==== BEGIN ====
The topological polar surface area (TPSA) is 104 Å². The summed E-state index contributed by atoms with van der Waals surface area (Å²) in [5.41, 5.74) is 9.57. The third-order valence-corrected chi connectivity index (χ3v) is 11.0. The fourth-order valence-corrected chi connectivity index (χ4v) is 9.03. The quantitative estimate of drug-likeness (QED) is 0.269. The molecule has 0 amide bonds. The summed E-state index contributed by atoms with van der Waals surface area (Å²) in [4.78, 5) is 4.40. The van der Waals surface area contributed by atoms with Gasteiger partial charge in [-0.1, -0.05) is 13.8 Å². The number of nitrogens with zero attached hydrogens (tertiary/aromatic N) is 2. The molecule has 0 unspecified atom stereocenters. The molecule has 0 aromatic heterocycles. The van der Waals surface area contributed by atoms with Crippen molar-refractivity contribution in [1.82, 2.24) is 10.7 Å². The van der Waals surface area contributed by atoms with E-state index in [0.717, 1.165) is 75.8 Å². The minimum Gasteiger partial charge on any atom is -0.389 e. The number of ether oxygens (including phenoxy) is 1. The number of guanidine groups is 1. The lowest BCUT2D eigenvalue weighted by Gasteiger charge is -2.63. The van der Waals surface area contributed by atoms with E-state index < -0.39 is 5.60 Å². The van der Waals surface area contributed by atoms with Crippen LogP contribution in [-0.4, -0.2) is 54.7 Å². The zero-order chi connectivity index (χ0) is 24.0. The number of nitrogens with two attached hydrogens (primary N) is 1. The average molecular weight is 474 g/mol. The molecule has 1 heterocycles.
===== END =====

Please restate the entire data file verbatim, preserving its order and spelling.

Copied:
The topological polar surface area (TPSA) is 104 Å². The summed E-state index contributed by atoms with van der Waals surface area (Å²) in [5.41, 5.74) is 9.57. The third-order valence-corrected chi connectivity index (χ3v) is 11.0. The fourth-order valence-corrected chi connectivity index (χ4v) is 9.03. The quantitative estimate of drug-likeness (QED) is 0.269. The molecule has 0 amide bonds. The summed E-state index contributed by atoms with van der Waals surface area (Å²) in [4.78, 5) is 4.40. The van der Waals surface area contributed by atoms with Gasteiger partial charge in [-0.1, -0.05) is 13.8 Å². The number of nitrogens with zero attached hydrogens (tertiary/aromatic N) is 2. The molecule has 0 unspecified atom stereocenters. The molecule has 0 aromatic heterocycles. The van der Waals surface area contributed by atoms with Crippen molar-refractivity contribution in [1.82, 2.24) is 10.7 Å². The van der Waals surface area contributed by atoms with E-state index in [0.717, 1.165) is 75.8 Å². The minimum Gasteiger partial charge on any atom is -0.389 e. The number of ether oxygens (including phenoxy) is 1. The number of guanidine groups is 1. The lowest BCUT2D eigenvalue weighted by Gasteiger charge is -2.63. The van der Waals surface area contributed by atoms with E-state index < -0.39 is 5.60 Å². The van der Waals surface area contributed by atoms with Crippen LogP contribution in [-0.4, -0.2) is 54.7 Å². The zero-order chi connectivity index (χ0) is 24.0. The number of nitrogens with two attached hydrogens (primary N) is 1. The average molecular weight is 474 g/mol. The molecule has 1 heterocycles.